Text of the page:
“In the medium term, they are secure and we will absolutely need them,” he says. “And what they offer – what only a thousand tons of granite can offer is the certainty of a warning when you need it. Intangible methods of navigation, such as radio and so on, are useful and good but they are no fail safe by any means.”

There are no keepers in these lighthouses any more, of course – at least not ones that still live in the towers. There are retained keepers who usually have responsibility for several lighthouses and visit them a few times a year to maintain them (in the case of the Bell Rock, there is one annual trip by helicopter). As for the lights themselves, they are controlled by a small team at the headquarters of the Northern Lighthouse Board in Edinburgh.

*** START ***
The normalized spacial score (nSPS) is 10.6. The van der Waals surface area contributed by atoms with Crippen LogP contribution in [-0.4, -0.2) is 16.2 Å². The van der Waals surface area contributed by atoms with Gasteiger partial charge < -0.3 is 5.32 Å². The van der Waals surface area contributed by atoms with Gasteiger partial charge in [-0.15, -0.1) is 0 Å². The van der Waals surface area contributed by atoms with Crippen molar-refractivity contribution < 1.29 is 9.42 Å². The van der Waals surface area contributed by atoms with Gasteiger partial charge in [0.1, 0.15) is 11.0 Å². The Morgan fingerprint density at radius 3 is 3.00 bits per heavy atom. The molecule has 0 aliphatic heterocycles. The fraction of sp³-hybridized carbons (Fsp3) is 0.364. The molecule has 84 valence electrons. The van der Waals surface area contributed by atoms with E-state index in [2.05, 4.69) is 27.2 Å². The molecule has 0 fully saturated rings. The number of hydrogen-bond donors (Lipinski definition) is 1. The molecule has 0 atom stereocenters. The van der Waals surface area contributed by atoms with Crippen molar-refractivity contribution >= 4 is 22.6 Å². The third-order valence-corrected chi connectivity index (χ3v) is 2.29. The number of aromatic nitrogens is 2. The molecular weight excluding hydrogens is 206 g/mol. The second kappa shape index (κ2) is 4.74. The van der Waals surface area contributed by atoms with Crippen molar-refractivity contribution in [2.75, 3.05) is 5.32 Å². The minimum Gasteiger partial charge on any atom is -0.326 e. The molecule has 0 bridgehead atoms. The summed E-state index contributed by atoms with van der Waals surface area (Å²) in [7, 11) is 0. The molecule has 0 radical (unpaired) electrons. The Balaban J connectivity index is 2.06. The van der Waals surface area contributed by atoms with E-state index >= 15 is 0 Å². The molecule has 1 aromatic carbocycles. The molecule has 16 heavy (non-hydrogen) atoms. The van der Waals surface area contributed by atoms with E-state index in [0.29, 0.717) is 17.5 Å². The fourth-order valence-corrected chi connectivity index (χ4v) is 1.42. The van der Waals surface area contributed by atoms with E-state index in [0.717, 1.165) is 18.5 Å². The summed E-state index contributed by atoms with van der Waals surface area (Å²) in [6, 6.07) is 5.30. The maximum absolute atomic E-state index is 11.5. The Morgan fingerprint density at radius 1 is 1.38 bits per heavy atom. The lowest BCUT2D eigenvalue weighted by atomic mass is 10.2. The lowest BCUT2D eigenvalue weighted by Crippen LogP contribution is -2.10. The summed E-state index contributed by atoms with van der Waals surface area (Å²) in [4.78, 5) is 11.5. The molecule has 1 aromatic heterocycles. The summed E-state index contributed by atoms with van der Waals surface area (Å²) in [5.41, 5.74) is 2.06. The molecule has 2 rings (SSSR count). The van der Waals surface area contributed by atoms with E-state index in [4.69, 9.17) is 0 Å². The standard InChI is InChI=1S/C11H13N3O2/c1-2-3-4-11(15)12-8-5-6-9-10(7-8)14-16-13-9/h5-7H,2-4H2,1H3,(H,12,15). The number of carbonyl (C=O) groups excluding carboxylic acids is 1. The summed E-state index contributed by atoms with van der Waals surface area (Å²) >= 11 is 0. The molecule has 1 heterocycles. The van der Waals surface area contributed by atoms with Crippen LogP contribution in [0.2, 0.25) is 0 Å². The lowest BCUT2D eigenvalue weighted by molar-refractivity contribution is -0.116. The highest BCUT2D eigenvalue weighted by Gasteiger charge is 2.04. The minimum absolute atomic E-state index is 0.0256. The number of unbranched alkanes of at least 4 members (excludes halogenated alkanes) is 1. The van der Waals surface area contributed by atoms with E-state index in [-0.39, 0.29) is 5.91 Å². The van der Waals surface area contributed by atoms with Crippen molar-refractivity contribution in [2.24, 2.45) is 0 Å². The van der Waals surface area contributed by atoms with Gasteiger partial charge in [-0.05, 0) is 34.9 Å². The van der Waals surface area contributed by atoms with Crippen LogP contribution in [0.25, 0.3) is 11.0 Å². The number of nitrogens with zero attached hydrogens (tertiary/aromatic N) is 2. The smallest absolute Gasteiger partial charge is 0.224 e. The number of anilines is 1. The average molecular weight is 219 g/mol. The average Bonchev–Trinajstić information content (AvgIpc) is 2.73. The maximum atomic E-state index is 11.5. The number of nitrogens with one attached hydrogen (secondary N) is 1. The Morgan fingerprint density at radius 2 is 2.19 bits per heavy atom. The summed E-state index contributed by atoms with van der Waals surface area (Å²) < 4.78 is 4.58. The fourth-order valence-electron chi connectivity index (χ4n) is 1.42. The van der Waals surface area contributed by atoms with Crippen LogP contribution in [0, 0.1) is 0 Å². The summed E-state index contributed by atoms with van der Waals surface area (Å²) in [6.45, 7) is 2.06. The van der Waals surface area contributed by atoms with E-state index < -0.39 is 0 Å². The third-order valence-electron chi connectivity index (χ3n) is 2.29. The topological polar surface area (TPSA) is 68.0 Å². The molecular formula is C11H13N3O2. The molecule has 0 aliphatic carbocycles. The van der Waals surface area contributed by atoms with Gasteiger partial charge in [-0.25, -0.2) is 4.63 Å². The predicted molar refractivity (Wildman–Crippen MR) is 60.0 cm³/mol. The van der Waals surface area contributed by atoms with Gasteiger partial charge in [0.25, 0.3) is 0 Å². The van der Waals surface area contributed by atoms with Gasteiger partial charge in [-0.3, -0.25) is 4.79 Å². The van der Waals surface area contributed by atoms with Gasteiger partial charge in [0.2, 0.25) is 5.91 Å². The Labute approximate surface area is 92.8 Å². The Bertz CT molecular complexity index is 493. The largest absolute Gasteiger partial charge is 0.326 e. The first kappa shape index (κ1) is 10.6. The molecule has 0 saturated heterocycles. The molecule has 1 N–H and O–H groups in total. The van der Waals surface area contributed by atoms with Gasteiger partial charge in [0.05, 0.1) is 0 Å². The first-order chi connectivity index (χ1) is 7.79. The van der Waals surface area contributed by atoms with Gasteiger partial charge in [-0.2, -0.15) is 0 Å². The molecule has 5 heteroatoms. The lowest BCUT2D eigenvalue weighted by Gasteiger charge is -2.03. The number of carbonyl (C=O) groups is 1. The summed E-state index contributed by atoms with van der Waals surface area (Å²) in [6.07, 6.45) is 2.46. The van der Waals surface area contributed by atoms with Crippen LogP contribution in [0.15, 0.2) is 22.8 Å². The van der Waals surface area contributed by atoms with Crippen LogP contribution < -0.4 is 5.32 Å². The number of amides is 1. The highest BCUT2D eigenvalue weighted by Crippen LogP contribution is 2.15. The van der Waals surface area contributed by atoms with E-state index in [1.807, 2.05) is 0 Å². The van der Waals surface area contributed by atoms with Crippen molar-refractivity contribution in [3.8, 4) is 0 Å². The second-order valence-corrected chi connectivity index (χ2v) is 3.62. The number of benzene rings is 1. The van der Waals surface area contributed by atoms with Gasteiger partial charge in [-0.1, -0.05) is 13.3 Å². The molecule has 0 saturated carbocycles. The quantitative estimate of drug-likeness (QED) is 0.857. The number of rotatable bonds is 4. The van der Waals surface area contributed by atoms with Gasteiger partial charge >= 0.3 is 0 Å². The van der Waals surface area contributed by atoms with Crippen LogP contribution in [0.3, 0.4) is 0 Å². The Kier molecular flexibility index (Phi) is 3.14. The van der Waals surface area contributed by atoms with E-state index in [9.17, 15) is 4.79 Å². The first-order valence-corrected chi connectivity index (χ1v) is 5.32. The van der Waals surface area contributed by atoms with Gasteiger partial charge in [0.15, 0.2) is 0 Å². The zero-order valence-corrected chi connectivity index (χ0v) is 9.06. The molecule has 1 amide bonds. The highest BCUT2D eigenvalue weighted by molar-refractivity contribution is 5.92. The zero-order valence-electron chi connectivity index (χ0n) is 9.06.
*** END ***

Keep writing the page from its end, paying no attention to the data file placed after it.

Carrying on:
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The Bell Rock was one of the last lights to be automated, in 1998, but the fact that the light is controlled via a little digital sensor has done nothing to diminish its power. You can feel it 11 miles away standing in the harbour at Arbroath but close-up it is even more impressive and daunting. In particular, there is something about it that can awaken the superstitious in you and there are stories of ghosts and eerie lights and ethereal music heard by the stonemasons. There is myth in the stones.